Truck Farm: A Bed of Greens
When a third-grader asked Shari Brown (A.B. ’10) how long she'd been a farmer, Brown responded, "About three weeks, and it starts with getting your hands dirty. Who's ready?"
That was spring 2011, and Brown, an organizational studies major who minored in global change through the Program in the Environment, had just helped to launch Truck Farm Chicago. Touted as “a simple concept with a big impact,” the project aimed to plant a miniature farm in the back of a pickup and bring it to kids to teach them about fresh food, farming, and health.
Food trucks are all the rage—serving a hip and largely urban clientele gourmet rarities like chocolate-covered bacon and short-rib tacos. But truck farms help to educate kids in underserved communities for whom a tangible lesson about food production is a rare treat.
“When I graduated, my career goal was to do something for the environment,” Brown says. “I didn’t care if it was a for-profit or nonprofit; I just wanted to help out in that way. And I also knew I wanted to be in Chicago.”
While working at Seven Generations Ahead, an organization focused on building sustainable communities, Brown learned of the original truck-farm project in New York City started by filmmakers Ian Cheney and Curt Ellis. (See sidebar below.) She reached out via email, they suggested she partner with environmental children’s book author Tim Magner, and Seven Generations Ahead signed on to sponsor the program.
“It Was a Piece”
Of course, the first challenge for any would-be truck farmer is finding a vehicle. And, like so many long on ambition but short on budget, Brown and Magner turned to Craigslist, where they eventually struck a deal with a man in Grand Rapids, Mich. It was a 1994 Ford F250 that they got for less than $2,000.
“It was a piece,” recalls Brown. “One of the doors didn’t open, the gas gauge didn’t work, and let’s just say that there were some things I would have liked, you know, to be a little bit newer.”
In order to more closely align with some schools' core curricula, the Truck Farm team began allowing kids to paint fruits and veggies on their truck as an art lesson. Says Brown, "Parents would laugh and say, 'You can paint this car, but not ours!'"
Brown and Magner named it Petunia (“because she was so fragile”), but they didn’t see the truck’s shortcomings as stumbling blocks; they used them as teaching points.
“A lot of people asked why we didn’t just go to a car dealership to try to get a donation,” explains Brown. “We decided that we really wanted to get an old truck that wasn’t being used for anything so that we could teach kids about recycling. We also wanted to make sure that it was a diesel truck so that we could use biodiesel and tell the kids about that, too.”
Caution: Spinach May Have Shifted During Travel
As motivated and well intentioned as Brown and Magner were, farmers—or even engineers—they were not. Fortunately, a local business called Chicago Specialty Gardens agreed, pro-bono, to help them install a raised bed with 8 inches of soil atop permeable landscaping fabric. That way, water would travel to the bottom of the truck, and it would drain “when we parked on a hill.”
As they started getting requests from schools through Brown’s nonprofit, the two learned a lot along the way.
“We went on the highway one day, looked behind us, and just saw all of our spinach getting ripped out as we drove,” Brown says. Another organization, We Farm America, helped them build a mobile hoop house.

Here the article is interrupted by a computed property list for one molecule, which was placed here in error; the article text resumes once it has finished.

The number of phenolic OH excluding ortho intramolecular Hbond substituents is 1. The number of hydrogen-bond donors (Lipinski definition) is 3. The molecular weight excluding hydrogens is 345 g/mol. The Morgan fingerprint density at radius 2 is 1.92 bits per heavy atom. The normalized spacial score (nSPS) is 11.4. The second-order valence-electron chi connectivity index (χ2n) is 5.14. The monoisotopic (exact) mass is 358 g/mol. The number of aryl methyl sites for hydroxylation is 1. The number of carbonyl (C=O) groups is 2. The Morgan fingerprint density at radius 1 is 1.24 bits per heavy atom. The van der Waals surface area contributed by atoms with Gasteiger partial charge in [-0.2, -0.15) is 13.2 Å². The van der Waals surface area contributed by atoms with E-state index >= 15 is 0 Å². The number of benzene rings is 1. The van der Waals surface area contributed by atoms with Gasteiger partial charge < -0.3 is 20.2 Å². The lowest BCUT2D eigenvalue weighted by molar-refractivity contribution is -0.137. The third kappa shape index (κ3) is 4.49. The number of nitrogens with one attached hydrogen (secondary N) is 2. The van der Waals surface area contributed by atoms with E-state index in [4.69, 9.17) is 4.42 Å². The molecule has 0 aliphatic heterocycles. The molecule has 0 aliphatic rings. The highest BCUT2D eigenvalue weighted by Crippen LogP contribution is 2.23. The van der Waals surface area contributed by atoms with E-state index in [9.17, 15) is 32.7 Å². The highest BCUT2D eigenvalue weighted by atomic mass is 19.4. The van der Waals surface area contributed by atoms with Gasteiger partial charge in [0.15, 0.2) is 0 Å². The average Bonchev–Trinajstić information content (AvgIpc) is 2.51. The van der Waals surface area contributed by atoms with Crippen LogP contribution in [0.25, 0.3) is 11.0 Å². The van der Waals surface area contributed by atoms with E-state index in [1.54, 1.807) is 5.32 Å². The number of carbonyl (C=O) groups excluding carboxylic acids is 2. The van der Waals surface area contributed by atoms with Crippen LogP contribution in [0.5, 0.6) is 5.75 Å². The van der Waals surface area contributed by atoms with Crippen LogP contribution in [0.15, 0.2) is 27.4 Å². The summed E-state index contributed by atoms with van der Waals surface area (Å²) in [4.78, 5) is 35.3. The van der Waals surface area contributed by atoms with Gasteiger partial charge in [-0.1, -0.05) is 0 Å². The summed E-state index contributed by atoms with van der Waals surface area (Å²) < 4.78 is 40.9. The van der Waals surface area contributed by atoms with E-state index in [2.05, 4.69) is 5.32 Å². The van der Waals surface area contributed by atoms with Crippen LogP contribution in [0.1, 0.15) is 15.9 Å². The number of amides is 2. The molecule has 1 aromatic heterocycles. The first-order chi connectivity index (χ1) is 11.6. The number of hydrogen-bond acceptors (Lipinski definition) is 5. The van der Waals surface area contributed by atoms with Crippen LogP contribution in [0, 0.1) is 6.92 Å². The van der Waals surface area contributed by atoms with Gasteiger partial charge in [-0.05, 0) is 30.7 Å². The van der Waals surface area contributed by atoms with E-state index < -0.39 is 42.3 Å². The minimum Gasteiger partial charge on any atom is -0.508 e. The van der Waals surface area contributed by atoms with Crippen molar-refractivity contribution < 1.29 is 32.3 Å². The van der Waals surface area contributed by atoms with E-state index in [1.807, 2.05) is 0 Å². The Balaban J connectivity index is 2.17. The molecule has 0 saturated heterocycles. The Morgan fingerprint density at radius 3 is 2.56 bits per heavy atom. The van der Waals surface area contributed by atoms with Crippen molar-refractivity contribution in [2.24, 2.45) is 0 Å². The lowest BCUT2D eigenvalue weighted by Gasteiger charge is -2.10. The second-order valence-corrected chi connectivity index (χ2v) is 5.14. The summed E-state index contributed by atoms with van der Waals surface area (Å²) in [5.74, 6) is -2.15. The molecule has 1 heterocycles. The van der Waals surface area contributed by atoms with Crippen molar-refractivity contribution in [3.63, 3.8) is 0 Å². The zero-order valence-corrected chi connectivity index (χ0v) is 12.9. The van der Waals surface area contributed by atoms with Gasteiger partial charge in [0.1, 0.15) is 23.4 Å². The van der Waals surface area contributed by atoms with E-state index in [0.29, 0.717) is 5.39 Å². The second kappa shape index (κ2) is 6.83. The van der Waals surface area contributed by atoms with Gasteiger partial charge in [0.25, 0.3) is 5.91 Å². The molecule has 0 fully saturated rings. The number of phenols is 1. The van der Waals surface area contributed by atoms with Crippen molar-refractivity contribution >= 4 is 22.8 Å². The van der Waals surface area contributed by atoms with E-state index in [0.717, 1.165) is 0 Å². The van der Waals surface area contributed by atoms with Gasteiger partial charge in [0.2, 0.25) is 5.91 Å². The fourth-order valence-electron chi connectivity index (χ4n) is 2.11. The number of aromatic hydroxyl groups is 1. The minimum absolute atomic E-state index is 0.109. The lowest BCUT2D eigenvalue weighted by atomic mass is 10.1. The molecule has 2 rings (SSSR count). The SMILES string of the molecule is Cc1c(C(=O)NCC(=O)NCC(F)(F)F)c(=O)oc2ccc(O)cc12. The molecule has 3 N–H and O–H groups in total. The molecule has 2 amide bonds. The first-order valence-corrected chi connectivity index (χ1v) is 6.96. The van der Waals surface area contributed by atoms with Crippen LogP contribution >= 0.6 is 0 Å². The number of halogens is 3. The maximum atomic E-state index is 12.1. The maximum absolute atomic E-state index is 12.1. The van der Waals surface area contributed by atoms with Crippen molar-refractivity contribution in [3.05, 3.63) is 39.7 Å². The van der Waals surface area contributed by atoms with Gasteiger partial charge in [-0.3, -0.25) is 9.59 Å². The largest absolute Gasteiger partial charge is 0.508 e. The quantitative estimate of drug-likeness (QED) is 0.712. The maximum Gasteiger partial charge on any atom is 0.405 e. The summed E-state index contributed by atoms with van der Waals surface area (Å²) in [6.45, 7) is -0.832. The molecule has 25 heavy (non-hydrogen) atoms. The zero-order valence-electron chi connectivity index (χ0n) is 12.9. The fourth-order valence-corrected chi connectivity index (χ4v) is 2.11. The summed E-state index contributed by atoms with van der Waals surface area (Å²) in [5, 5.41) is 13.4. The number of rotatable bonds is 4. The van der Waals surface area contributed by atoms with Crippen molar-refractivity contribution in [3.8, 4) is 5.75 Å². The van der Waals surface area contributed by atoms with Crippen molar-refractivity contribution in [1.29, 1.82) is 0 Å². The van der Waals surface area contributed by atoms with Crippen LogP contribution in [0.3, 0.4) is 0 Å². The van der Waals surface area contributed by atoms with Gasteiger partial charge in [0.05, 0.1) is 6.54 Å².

“It was a lot of trial by error, but we figured with the right people and the right creativity, we could make it work.”
Thought for Food
Once the program got going, it began to sell itself. In communities where access to healthy, naturally grown, affordable food is scarce, the offer of a free or low-cost visit from a quirky farm on wheels thrilled teachers and kids alike. For many children, it was the first time they had seen how plants like kale, beans, and strawberries grow. And the team used the truck to incorporate as many types of education as possible—even allowing students to paint the side of Petunia with their favorite fruits and vegetables.
Some of Brown's favorite memories came from kids' hands-on interactions with the plants. Once, a student pulled up a carrot, looked at it suspiciously for a moment, and said, 'Not done yet,' before plunging it back in the soil.
“Kids’ faces would light up when they’d see this truck rolling up,” says Brown. “Based on what the teacher wanted, we’d either do painting or a composting lesson or something about renewable fuels and biodiesel. And, of course, a lot about the food system and horticulture.”
They also placed sensory plants around the edges of the bed so that kids could experience different textures and tastes.
“For example, we’d grow chives. And they’d bite into a chive and say how spicy it was and we’d say, ‘Oh, your breath stinks. Here, you should try this chocolate mint.’”
From 2011 till 2013, Brown and Magner made hundreds of visits between Earth Day and autumn’s first frost. They eventually had more requests than they could fulfill and reached more than 10,000 children in a city whose obesity rate among public-school kindergarteners, according to the Chicago Department of Health, ranks well above that of the national averages for median- and low-income families.
Life eventually took the team in different directions. Petunia is currently hauling materials for a sustainable development company, Magner is working on a book, and Brown enrolled this fall at Northwestern’s Kellogg School of Management with a focus on social enterprise and entrepreneurship.
“I’m interested in exploring ways to actually incorporate social goals within business models themselves,” she says. “And I feel like my org studies background coupled with an MBA could really set me up for making a difference on a larger scale.”
Wherever Brown’s career takes her, she clearly won’t be afraid to get her hands dirty.